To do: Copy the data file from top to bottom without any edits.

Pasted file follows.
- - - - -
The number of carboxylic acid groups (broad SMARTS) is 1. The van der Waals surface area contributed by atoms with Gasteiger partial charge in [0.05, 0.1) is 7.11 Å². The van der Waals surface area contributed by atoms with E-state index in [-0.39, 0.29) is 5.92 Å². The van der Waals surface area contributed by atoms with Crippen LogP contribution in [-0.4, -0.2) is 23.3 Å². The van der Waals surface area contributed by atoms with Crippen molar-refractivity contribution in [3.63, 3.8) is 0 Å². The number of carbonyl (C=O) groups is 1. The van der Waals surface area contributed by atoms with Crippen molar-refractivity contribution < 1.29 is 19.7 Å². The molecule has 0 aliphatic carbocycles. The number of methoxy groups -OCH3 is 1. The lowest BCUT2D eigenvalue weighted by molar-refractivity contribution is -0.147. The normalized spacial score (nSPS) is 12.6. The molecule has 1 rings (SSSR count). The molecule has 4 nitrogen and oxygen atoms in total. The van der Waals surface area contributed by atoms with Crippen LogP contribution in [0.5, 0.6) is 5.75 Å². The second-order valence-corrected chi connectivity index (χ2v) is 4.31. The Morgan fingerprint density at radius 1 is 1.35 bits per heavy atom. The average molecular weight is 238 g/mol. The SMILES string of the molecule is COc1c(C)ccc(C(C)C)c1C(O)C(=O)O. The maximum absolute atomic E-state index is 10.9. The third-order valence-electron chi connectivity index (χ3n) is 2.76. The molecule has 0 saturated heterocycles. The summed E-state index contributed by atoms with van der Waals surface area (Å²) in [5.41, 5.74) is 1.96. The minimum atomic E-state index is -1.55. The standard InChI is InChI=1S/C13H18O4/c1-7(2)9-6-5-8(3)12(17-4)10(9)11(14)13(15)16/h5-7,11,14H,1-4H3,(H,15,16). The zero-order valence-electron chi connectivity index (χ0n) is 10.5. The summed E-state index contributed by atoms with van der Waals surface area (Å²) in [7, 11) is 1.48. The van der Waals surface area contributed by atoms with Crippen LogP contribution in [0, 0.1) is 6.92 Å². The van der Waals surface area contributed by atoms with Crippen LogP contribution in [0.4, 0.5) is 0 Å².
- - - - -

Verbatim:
The number of carboxylic acid groups (broad SMARTS) is 1. The van der Waals surface area contributed by atoms with Gasteiger partial charge in [0.05, 0.1) is 7.11 Å². The van der Waals surface area contributed by atoms with E-state index in [-0.39, 0.29) is 5.92 Å². The van der Waals surface area contributed by atoms with Crippen LogP contribution in [-0.4, -0.2) is 23.3 Å². The van der Waals surface area contributed by atoms with Crippen molar-refractivity contribution in [3.63, 3.8) is 0 Å². The number of carbonyl (C=O) groups is 1. The van der Waals surface area contributed by atoms with Crippen molar-refractivity contribution < 1.29 is 19.7 Å². The molecule has 0 aliphatic carbocycles. The number of methoxy groups -OCH3 is 1. The lowest BCUT2D eigenvalue weighted by molar-refractivity contribution is -0.147. The normalized spacial score (nSPS) is 12.6. The molecule has 1 rings (SSSR count). The molecule has 4 nitrogen and oxygen atoms in total. The van der Waals surface area contributed by atoms with Crippen LogP contribution in [0.5, 0.6) is 5.75 Å². The second-order valence-corrected chi connectivity index (χ2v) is 4.31. The Morgan fingerprint density at radius 1 is 1.35 bits per heavy atom. The average molecular weight is 238 g/mol. The SMILES string of the molecule is COc1c(C)ccc(C(C)C)c1C(O)C(=O)O. The maximum absolute atomic E-state index is 10.9. The third-order valence-electron chi connectivity index (χ3n) is 2.76. The molecule has 0 saturated heterocycles. The summed E-state index contributed by atoms with van der Waals surface area (Å²) in [5.41, 5.74) is 1.96. The minimum atomic E-state index is -1.55. The standard InChI is InChI=1S/C13H18O4/c1-7(2)9-6-5-8(3)12(17-4)10(9)11(14)13(15)16/h5-7,11,14H,1-4H3,(H,15,16). The zero-order valence-electron chi connectivity index (χ0n) is 10.5. The summed E-state index contributed by atoms with van der Waals surface area (Å²) in [7, 11) is 1.48. The van der Waals surface area contributed by atoms with Crippen LogP contribution in [0, 0.1) is 6.92 Å². The van der Waals surface area contributed by atoms with Crippen LogP contribution in [0.4, 0.5) is 0 Å².